Scuba Diving Equipment: Every scuba diver needs its own set of underwater gear and equipment, including the mask, snorkel, and fins. Although the prices of these items vary from manufacturer to manufacturer, the average cost would be around $150 or $200.
If you want to dive into bigger depths, then you may require some other good-quality equipment as well as a scuba regulator, a buoyancy control device, and a dive computer — a device that helps you calculate the time you spend underwater. The total cost of these items can easily be over $1,000, but there are several budget brand that can offer you this equipment in a few hundred dollars. Remember, though, never to compromise on quality, since your life depends on this equipment.
Although this price tag may seem steep to you, remember that these are mostly just one-time investment and you can use all of this equipment for a very long time.
You will also need an air tank the price of which can be anywhere from $475 to $850. However, once the tank is purchased, the air refill will cost you as little as $5 to $20.
Diving: Once you have your license, you will also need to spend more money in renting out a boat or a divemaster. The cost of these varies, depending on the location, demand, and other factors, so find out how much they will cost you.
Scuba Trip: If you live near a beach, you are lucky since you won’t have to spend more money to go to a scuba location. However, if you don’t, you will need to consider the price of the airfare, whether you are going to scuba dive or sightseeing or a combination of these things.
However, this price is applicable to other recreational activities as well, like skiing. Scuba vacations are also available in all budget sizes so you can select the one which you can easily afford. Additionally, there are also liveaboard dive boats that offer you the opportunity of visiting faraway scuba diving resorts and spend as much quality time as you want diving for a discounted all-inclusive price.
All in all, as you can see, taking up scuba diving as a hobby isn’t at all cheap. However, you will find that these costs are worth it once you go underwater and have the chance to experience the marvelous marine life.
Do You Need a License to Scuba Dive?
Scuba diving is a “self-regulated” activity, and unlike driving, you do not need a license or certificate to practice it. There is no scuba diving police waiting on the surface to check if you can legally take part in the activity when you come out of the water.
Having said that, diving without a scuba diving certification is very dangerous. There are many risks associated with scuba diving and you need to learn about them comprehensively by taking a scuba diving course.
The three most-recognized scuba diving schools around the world include the Professional Association of Diving Instructors (PADI), the Scuba Schools International (SSI), and the British Sub-Aqua Club (BSAC).
Regardless of which school you enroll in, they will all teach you the implications of water pressure as you dive deeper, how to breathe underwater, how dangerous it is to hold your breath, how to safely ascend, and the importance of decompression stops.
As you can see, the main concept behind these courses is safe scuba diving practices.
If you don’t have a scuba diving certificate, you will find it next to impossible to find a dive shop operator who will let you purchase scuba diving equipment without a certificate from a recognized organization.
The same is true for scuba diving operators or dive boat operators, as nobody wants to be responsible for another person’s death. If they do allow you to get into the water, they would be highly unscrupulous and negligent.
For those who do not have certificates, some operators will offer you highly supervised introductory dives in shallow reef waters. Before they allow you to dive, you will be required to go through a basic safety check first. After that, you will only be allowed to follow the supervisor and cannot venture out into the water on your own. To ensure safety, generally a single supervisor is in charge of no more than two divers in shallow waters, with no risk of decompression sickness.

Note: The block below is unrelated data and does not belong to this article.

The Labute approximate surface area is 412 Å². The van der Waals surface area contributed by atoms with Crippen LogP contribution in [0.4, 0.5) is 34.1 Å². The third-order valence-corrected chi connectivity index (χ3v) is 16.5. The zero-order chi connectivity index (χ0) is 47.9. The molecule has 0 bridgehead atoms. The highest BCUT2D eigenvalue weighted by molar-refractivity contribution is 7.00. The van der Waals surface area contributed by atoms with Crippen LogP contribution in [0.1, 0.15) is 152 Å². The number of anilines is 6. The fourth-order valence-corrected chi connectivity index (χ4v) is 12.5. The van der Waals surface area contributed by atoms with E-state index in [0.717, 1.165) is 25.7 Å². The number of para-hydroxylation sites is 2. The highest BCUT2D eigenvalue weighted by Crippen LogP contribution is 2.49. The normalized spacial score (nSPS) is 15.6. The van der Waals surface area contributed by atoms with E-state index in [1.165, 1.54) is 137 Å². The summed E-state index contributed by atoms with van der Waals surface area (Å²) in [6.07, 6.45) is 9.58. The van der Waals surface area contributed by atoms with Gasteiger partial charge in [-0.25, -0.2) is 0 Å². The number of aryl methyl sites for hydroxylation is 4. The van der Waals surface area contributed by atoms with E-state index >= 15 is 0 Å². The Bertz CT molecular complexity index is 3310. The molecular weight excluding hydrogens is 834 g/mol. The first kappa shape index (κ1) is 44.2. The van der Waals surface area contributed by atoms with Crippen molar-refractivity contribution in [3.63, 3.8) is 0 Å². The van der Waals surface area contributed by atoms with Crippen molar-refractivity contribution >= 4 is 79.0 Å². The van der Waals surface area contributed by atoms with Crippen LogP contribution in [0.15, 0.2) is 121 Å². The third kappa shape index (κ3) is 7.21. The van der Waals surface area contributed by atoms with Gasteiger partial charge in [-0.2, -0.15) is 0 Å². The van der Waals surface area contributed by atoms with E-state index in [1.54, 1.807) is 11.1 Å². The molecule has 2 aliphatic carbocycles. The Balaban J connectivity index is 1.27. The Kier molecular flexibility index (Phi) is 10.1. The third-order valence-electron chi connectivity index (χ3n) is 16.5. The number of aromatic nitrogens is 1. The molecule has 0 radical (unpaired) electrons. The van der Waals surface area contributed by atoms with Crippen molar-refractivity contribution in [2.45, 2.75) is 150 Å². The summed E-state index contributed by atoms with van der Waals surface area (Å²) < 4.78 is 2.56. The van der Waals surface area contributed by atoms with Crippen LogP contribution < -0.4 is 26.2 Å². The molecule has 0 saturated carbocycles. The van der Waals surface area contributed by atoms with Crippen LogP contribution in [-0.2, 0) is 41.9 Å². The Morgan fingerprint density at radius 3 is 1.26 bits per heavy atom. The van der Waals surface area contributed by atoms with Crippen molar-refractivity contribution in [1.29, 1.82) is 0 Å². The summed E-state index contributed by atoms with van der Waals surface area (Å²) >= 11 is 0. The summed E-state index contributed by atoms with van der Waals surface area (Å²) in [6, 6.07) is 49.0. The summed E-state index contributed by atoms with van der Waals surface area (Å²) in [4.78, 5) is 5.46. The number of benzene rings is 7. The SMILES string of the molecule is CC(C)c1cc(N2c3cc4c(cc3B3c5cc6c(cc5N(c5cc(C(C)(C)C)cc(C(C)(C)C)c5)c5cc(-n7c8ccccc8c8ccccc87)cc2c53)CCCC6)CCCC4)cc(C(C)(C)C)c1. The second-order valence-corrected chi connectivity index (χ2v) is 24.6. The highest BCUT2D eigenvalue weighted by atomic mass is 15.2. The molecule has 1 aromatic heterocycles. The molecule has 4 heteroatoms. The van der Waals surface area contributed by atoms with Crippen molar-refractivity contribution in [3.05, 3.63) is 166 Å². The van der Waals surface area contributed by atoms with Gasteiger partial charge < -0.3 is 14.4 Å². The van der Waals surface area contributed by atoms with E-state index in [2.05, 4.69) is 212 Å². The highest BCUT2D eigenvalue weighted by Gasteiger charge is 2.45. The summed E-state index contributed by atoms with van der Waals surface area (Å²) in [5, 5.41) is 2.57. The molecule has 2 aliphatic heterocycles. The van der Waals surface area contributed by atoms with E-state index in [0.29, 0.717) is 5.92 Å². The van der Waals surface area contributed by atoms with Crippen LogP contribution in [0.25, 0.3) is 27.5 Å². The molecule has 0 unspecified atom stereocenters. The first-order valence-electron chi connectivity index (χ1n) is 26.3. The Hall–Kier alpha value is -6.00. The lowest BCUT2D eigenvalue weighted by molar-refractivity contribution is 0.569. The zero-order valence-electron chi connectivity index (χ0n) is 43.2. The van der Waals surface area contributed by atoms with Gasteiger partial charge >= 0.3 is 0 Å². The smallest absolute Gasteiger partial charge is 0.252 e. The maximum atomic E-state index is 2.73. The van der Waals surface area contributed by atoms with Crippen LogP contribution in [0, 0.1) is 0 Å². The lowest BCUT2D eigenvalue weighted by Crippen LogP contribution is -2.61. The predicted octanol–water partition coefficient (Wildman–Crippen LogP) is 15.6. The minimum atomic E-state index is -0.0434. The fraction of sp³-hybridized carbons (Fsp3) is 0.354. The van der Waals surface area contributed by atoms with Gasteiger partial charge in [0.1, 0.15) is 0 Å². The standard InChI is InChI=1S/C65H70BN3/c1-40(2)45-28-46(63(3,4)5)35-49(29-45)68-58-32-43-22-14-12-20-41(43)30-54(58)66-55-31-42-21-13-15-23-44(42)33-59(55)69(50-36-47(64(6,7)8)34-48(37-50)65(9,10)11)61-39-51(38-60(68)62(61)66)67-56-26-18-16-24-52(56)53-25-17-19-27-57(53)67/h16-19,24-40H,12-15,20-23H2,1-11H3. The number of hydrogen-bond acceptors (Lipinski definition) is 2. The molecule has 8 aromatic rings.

Even though this shouldn’t really be said, there is no actual authority that will stop you from borrowing all the scuba gear you need formal third-party and then going out into the sea alone to scuba dive by yourself. However, remember, that scuba diving, without first knowing about its dangers, is extremely dangerous.
You may dive into the water easily but you may never resurface. Although all of this may sound very dramatic, safety should never be underestimated. It is imperative that you first earn a certificate for scuba diving and only then think of letting yourself loose into the depths of the sea.
Is It Illegal to Dive Alone?
It is not illegal to dive alone the same way it is not illegal to do scuba diving without a certificate. However, once again, diving alone is not at all safe to do so.
One of the things that they will teach you at scuba diving schools is the “buddy system” which will stress the importance of always diving in pairs, as buddies. Diving alone can be very dangerous because we are far removed from the environment in which we ordinarily live and there can be certain unexpected dangers.
One example of these dangers can be an issue with your aqualung. Your breathing apparatus supplies you with air so that you can breathe underwater. If your air tank ruptures or your equipment fails for some reason, you can rely on your buddy to come to your rescue and share his oxygen supply with you.
But if you are diving alone, you will not have this kind of backup.
Scuba diving is not a difficult recreational activity, though it does require caution and knowledge of risk. Any person who is aware of the inherent danger in this sport and how to mitigate them can learn to scuba dive, be they old or young.
However, there are certain medical conditions that may prevent some people from deep-sea diving. Although scuba diving is not a high-intensity sport, it nonetheless puts a strain in your body, particularly since you are doing it in an unusual medium. Additionally, the scuba diving gear can be pretty cumbersome when you are out of water.
Fortunately, though, the gear will become weightless once you are in the water. However, there are other things, like gases being dissolved in your tissues, that you need to be cautious about — which is why you should get medically certified by a doctor to dive.
Although most dive centers do not require a medical certificate from a doctor, you know your condition the best, and if you have even the slightest concern, do not certify yourself as medically safe and get a doctor’s opinion.
Aside from this, there aren’t many things that can prevent you to dive. Most of the time, scuba diving is just a matter of attitude and all you need is some familiarity with the water and some self-confidence to witness and feel a dazzling new world that not many people have experienced.